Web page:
Finding the truth by seeing God’s beauty

  • March 21, 2024

As we journey through our life as Christians, seeking to grow in faith and wisdom, we discover we are hard-wired as human beings that bear God’s image and likeness to seek truth, beauty and goodness. These are properties of being, of God. He reveals this to Moses in Exodus chapter 3 when Moses asks God what His name is. God tells him, “I AM WHO I AM.”

God in His nature is what we mean by true, good and beautiful. God is not a being like other things; He is Being itself. So, what we discern through our God-given reason as being true, good and beautiful all point back to God. Yet, so often as we seek the true, the good and the beautiful we become misled due to our fallenness and begin to see these things as subjective and not objective: as being all about me.

We want to determine for ourselves what is true, good and beautiful even if the things we pursue as such fall very far short of these transcendentals. For example, a teenager might convince himself that smoking cannabis is a good thing because it helps him relax and his pals do it, even if it is stunting his brain’s development.

A person might be confused that a secular ideology is true and end up supporting abortion or assisted suicide in the false belief that they are actually upholding human dignity. Our pride obscures our ability to see God is the source of all that is good, true and beautiful and He has imprinted His attributes on what He has created and redeemed!

So how can we discern these things correctly? How can we avoid a subjective determination of the true, the good and the beautiful?

God reveals Himself in many different ways. He is revealed in the created world, as the Psalmist proclaims in Psalm 19: “The heavens are telling the glory of God; and the firmament proclaims His handiwork.” He is found in every human heart, in our conscience, which is faculty of the heart. Here God imprints His law within us, with our conscience as His vicar, as St. John Henry Newman has said. God reveals Himself in the Incarnate One, Jesus Christ our Saviour and Redeemer: “He who has seen me, has seen the Father” (John 14:9), and, “For it is the God who said ‘Let light shine out of darkness,’ who has shone in our hearts to give the light of the knowledge of the glory of God in the face of Christ” (2 Cor 4:6).

Finally, He reveals Himself in the Bible, in both the Old and New covenants. We grow in the knowledge of God through daily prayer, through reading the Holy Scriptures and participating in the liturgical and sacramental life of the Church, which prepares us to go into the world as God’s ministers. These central aspects of a Catholic life order us toward encountering the true, the good and the beautiful. Yet, if there is one way in which we are failing spectacularly it is in encountering God in beauty by seeing Him revealed in the created world.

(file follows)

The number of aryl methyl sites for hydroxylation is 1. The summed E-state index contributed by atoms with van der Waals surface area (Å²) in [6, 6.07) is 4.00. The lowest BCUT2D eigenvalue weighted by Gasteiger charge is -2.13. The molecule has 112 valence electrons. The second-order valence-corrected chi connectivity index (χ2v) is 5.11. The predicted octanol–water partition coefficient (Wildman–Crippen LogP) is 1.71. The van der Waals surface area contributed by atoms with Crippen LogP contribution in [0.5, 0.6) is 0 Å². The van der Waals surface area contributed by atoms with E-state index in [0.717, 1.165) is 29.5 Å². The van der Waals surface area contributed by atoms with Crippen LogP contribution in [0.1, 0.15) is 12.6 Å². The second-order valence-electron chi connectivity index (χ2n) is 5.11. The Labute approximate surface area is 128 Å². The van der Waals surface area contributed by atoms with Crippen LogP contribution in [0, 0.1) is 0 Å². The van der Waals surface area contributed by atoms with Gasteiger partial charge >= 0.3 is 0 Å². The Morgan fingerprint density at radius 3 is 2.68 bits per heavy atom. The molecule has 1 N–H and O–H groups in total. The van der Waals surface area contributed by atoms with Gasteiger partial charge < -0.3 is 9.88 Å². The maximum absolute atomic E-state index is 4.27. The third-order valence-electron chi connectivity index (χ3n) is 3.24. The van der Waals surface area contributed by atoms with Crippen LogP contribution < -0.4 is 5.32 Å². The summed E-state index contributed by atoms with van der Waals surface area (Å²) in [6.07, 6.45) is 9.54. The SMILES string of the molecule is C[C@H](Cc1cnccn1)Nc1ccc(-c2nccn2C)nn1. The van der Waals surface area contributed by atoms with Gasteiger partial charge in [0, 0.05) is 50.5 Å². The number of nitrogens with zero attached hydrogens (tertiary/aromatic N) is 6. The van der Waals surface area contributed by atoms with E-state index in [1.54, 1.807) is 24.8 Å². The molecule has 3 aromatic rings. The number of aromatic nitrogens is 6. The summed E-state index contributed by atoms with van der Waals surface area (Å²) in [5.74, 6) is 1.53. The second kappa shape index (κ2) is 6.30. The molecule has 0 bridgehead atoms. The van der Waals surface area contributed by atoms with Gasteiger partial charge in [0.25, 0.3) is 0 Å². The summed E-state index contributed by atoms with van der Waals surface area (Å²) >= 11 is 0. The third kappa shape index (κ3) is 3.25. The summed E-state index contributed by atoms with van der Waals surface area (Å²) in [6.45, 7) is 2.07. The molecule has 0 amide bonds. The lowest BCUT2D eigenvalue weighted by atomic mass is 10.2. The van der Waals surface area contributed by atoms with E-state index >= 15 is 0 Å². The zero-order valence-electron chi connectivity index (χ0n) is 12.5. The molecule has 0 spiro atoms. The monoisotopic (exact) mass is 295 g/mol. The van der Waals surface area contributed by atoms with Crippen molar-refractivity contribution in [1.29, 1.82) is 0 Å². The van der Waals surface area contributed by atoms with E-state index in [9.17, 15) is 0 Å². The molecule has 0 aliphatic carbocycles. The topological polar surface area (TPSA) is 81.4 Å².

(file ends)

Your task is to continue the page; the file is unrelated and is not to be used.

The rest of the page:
We so often fall short, in our busy, news-dense and social media-obsessed world, of seeing His beauty. Our heads are glued to screens and we are captured in an unreal, dare I say dehumanized, existence with our virtual experiences and our virtual relationships. These unreal aspects of our lives are becoming dominant. Such existence is abetted by our corrupted attention spans, our lack of time spent in quiet reflection, in contemplation of what is around us and what is real. It relates to our lack of wonder about things. I often ask the young adults I minister to, “When was the last time you read a good novel? When was the last time you listened to beautiful music for the sheer joy of it? When was the last time you read poetry out loud or contemplated a beautiful work of art? When did you last gaze at the stars?” Most of them say either they cannot remember when they did, or they say they never do these things.

Now is the time for us to rediscover the beauty around us and to teach Catholics how to live our lives as if beauty mattered. Then we would long to spend more time with Him who is most beautiful.

(The Reverend Andrew Bennett is a deacon of the Ukrainian Catholic Eparchy of Toronto and Eastern Canada.)

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